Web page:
E M Powell: How to write a mystery

This week’s guest is the wonderful E M Powell whose historical thriller and medieval mystery Fifth Knight and Stanton & Barling novels have been #1 Amazon and Bild bestsellers. The third Stanton & Barling mystery, ‘The Canterbury Murders’, will be released in November 2020.

Born and raised in the Republic of Ireland into the family of Michael Collins (the legendary revolutionary and founder of the Irish Free State), she lives in northwest England with her husband, daughter and a Facebook-friendly dog. She’s represented by Josh Getzler at HG Literary.

We met many years ago at a Historical Novel Society conference and she was kind enough to say some lovely things about INSURRECTIO, “Morton’s thrilling world-building is a masterclass in alternate history. You don’t just believe her version – you live every twist and turn.” 

Over to E M to tell us the secrets of writing a mystery…

As with so much writing craft advice, you can do an Internet search of the topic and find a variety of approaches that can be almost overwhelming. So it is with advice on writing a mystery.

I can only share what works for me and my medieval Stanton and Barling series. It’s important to note that the while the medieval setting is a key component in my books, the process I’m setting out here can be applied to any era or setting. Also, all writers are magpies. Even if you don’t find every point of use, you may find bits and pieces that are worth taking away.  (Oh, how true!)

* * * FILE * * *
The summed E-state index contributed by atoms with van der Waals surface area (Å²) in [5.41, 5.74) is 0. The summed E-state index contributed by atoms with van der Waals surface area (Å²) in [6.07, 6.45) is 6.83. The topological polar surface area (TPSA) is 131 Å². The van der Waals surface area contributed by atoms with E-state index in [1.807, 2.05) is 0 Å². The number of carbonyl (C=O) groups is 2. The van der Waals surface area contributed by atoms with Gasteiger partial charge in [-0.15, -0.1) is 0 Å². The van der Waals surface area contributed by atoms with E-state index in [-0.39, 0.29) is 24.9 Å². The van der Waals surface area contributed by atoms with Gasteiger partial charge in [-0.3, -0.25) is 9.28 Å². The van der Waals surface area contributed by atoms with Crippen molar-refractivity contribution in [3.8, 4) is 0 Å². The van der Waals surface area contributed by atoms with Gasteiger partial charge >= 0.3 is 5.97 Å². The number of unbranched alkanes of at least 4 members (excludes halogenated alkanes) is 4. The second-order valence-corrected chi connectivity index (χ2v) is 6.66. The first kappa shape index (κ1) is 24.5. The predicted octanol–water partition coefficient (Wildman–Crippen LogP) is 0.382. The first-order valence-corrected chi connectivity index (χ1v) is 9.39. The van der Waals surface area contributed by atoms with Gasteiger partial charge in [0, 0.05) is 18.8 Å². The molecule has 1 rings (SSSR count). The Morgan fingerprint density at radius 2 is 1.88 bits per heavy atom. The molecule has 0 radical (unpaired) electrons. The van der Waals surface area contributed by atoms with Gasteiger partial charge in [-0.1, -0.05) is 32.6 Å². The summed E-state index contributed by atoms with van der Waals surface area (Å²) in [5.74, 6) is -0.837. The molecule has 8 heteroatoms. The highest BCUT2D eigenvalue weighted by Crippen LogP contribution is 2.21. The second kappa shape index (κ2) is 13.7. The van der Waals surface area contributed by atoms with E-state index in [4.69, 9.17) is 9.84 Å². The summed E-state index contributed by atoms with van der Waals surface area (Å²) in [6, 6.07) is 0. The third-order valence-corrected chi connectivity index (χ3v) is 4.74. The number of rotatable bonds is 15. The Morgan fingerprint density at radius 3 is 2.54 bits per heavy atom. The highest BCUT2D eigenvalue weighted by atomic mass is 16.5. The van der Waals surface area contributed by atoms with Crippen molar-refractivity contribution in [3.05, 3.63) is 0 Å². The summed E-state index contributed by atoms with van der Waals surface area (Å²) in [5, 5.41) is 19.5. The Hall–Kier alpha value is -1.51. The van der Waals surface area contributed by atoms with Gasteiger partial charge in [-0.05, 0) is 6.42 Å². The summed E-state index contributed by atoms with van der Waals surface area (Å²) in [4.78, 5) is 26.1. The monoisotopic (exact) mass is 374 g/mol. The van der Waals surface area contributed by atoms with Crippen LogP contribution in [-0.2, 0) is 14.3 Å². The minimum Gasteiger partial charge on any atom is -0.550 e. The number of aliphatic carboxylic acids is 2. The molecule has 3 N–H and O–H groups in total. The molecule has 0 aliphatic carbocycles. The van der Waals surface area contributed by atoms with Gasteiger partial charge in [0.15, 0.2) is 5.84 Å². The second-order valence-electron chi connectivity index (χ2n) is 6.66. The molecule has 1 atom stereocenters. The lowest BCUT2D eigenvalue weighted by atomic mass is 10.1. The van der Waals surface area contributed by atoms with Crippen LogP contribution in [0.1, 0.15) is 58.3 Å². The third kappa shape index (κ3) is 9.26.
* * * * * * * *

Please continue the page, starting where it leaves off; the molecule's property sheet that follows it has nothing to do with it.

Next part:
Write it Backwards

The core questions in any mystery are who killed this person and why. This is the first one I ask myself and the first one I answer. Then I work back from there.  Our investigator ultimately finds out in the course of the novel. But I will have known from page one.

A Story Never Told

I first write a story –The Secret Plot – that the reader is not going to find on the page. Now before everyone abandons all hope of wisdom, let me explain.

In any intriguing mystery, the reader does not know what’s going on. Now, I do know some writers who also do not know what is going on when they’re writing their mysteries. I am a control freak, so that approach brings me out in hives. I like to plan my mystery down to the very last detail, twist and turn.

In order to do that, I first of all need to know what my perpetrator is doing. I need to know everything about them, every act they perform and that nobody else knows about. So I write the story as if I am in the perpetrator’s head and world. The novel is the story of the uncovering of those unsavoury deeds.